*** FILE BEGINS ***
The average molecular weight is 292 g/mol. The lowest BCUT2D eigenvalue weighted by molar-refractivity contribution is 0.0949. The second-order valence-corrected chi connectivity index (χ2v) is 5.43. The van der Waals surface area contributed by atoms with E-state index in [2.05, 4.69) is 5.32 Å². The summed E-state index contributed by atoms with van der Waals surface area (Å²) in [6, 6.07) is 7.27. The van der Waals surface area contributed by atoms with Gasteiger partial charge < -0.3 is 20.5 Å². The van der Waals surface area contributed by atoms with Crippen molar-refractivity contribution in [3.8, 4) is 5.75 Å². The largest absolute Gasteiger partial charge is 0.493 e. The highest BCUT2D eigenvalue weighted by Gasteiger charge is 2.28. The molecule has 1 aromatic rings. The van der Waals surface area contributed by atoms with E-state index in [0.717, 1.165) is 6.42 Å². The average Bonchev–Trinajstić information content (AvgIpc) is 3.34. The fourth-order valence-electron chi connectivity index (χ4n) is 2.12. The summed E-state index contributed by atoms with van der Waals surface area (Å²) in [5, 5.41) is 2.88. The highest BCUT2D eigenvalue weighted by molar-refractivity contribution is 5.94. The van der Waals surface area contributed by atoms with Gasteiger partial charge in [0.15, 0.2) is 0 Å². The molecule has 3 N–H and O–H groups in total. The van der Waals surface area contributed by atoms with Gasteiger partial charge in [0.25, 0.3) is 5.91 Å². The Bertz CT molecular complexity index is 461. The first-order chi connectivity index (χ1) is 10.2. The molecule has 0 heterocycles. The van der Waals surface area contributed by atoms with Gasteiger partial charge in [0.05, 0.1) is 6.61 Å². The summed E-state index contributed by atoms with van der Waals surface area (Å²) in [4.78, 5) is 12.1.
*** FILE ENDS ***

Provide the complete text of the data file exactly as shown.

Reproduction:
The average molecular weight is 292 g/mol. The lowest BCUT2D eigenvalue weighted by molar-refractivity contribution is 0.0949. The second-order valence-corrected chi connectivity index (χ2v) is 5.43. The van der Waals surface area contributed by atoms with E-state index in [2.05, 4.69) is 5.32 Å². The summed E-state index contributed by atoms with van der Waals surface area (Å²) in [6, 6.07) is 7.27. The van der Waals surface area contributed by atoms with Gasteiger partial charge < -0.3 is 20.5 Å². The van der Waals surface area contributed by atoms with Crippen molar-refractivity contribution in [3.8, 4) is 5.75 Å². The largest absolute Gasteiger partial charge is 0.493 e. The highest BCUT2D eigenvalue weighted by Gasteiger charge is 2.28. The molecule has 1 aromatic rings. The van der Waals surface area contributed by atoms with E-state index in [0.717, 1.165) is 6.42 Å². The average Bonchev–Trinajstić information content (AvgIpc) is 3.34. The fourth-order valence-electron chi connectivity index (χ4n) is 2.12. The summed E-state index contributed by atoms with van der Waals surface area (Å²) in [5, 5.41) is 2.88. The highest BCUT2D eigenvalue weighted by molar-refractivity contribution is 5.94. The van der Waals surface area contributed by atoms with Gasteiger partial charge in [0.15, 0.2) is 0 Å². The molecule has 3 N–H and O–H groups in total. The van der Waals surface area contributed by atoms with Gasteiger partial charge in [0.25, 0.3) is 5.91 Å². The Bertz CT molecular complexity index is 461. The first-order chi connectivity index (χ1) is 10.2. The molecule has 0 heterocycles. The van der Waals surface area contributed by atoms with Gasteiger partial charge in [0.05, 0.1) is 6.61 Å². The summed E-state index contributed by atoms with van der Waals surface area (Å²) in [4.78, 5) is 12.1.